Ecuador and the IMF |
Press Release: IMF Completes First Review of Ecuador's Stand-By Arrangement, Approves US$42 Million Disbursement and Grants Waivers
August 01, 2003
Country's Policy Intentions Documents
of Intent, Supplement to the Memorandum of Economic Policies, and Technical
Memorandum of Understanding|
July 23, 2003
Mr. Horst Köhler
International Monetary Fund
Washington, D.C. 20431
Dear Mr. Köhler:
1. The attached Supplement to the Memorandum of Economic Policies (SMEP) describes recent developments and policy implementation, and the government's plans for the coming months, including additional steps to be taken to meet the objectives of the 2003-04 economic program supported by the Stand-By Arrangement (SBA) from the Fund. Except as modified in this letter and the SMEP, the objectives and commitments of the economic program remain as described in the original letter of intent (LOI) and Memorandum of Economic Policies (MEP) dated February 10, 2003, and the supplementary LOI dated March 13, 2003.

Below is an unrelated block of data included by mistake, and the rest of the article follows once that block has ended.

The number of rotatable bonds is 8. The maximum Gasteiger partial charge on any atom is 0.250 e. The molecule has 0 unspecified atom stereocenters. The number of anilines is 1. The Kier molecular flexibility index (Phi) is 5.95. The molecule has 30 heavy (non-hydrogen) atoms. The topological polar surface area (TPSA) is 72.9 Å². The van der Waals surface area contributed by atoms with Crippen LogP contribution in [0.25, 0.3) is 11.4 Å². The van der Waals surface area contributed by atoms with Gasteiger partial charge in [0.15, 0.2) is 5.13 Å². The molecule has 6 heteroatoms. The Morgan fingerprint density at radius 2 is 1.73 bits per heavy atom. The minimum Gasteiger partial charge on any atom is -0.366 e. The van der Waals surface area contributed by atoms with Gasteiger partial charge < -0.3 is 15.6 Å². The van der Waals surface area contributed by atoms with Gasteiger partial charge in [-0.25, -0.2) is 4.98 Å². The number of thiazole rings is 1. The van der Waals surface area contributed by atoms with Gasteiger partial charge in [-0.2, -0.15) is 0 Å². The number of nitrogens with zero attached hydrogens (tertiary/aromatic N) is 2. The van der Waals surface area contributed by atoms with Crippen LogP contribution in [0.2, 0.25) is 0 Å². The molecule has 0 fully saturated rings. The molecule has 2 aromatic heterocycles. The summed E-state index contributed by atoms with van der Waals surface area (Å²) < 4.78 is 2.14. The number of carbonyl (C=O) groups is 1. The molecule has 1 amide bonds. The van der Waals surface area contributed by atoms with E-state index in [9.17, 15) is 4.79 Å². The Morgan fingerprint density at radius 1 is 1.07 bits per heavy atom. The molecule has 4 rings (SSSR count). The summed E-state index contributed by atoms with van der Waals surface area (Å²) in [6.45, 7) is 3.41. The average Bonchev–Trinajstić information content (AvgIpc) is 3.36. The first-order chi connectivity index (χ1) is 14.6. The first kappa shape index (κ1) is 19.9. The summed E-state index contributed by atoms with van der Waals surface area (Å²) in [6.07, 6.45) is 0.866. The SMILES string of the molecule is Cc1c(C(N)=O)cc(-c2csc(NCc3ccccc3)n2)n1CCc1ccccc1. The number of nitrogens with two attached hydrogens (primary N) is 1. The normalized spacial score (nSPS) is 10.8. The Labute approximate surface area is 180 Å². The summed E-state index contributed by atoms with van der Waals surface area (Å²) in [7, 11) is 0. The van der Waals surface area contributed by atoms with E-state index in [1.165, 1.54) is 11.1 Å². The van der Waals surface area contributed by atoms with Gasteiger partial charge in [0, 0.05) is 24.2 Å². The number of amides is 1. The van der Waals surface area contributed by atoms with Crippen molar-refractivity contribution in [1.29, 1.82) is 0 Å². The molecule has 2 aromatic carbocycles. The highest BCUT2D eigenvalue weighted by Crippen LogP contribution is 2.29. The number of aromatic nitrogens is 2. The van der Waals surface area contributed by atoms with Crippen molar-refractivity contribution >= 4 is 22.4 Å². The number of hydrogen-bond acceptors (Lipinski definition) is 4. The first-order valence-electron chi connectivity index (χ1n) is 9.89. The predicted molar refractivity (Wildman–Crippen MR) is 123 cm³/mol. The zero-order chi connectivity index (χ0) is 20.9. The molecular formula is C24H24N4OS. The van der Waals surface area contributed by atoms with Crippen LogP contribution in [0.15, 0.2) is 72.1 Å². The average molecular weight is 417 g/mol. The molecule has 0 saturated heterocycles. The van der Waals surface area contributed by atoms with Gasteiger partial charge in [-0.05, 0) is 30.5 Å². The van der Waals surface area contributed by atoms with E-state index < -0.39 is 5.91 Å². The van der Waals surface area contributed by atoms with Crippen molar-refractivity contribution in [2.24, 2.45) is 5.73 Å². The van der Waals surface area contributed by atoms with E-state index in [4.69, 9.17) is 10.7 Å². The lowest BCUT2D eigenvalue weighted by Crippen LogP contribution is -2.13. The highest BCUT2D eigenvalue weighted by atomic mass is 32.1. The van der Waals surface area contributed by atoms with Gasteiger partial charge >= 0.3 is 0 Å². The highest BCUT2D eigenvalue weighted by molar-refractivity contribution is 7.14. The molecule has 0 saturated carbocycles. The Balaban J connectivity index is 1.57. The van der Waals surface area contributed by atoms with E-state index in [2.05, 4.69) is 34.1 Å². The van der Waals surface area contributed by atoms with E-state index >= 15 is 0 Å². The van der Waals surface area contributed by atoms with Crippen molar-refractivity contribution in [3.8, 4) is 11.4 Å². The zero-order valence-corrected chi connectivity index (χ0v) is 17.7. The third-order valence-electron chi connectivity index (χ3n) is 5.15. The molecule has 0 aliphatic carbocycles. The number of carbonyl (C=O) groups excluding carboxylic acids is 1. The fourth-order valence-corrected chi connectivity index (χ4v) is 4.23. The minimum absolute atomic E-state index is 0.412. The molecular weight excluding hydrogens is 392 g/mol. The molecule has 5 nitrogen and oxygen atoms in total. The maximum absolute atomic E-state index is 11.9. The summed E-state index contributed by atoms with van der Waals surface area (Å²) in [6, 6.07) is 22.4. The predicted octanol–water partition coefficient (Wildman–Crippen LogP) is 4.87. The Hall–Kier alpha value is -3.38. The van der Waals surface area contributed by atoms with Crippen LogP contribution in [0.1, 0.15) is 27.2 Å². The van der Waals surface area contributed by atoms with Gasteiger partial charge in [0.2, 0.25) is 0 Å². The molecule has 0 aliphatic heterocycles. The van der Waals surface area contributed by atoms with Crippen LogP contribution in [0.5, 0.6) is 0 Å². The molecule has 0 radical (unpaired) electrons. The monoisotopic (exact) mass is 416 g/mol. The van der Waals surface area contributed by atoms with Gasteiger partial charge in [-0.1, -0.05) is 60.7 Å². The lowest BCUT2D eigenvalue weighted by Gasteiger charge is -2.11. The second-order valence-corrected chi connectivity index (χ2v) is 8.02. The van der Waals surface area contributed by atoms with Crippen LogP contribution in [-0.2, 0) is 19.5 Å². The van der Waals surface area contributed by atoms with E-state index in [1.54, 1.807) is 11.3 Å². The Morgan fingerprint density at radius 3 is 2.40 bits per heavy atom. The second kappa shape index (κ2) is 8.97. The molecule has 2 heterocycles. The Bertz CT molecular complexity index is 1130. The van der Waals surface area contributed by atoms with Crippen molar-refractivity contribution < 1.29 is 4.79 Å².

2. Regarding performance under the program through end-June, the quantitative performance criteria on deposits of the NFPS was observed. Moreover, the government believes that the end-June limit on the stock of registered gross debt also was observed although the precise data will not be available until after the Board meeting, and therefore the government requests a waiver of applicability for this performance criterion. The end-June quantitative performance criteria on the NFPS overall fiscal balance, noninterest expenditure, deposits in the central government BCE account (cuenta única), and domestic and external payments arrears are likely to have been missed. Final data will not be available until after the Board meeting. As indicated in the SMEP, corrective actions are being taken to bring the program back on track and the government requests waivers for the nonobservance of these performance criteria. Finally, there were some small external payments arrears in April, May, and June, contrary to the continuous performance criterion on the nonaccumulation of arrears under the SBA. The government will pay off these arrears as a prior action for the Board consideration of this review, and it requests a waiver for the nonobservance of this continuous performance criterion. Prior to the Board consideration of the review, the government will provide to the Fund the latest available data on the observance of the quantitative performance criteria described above.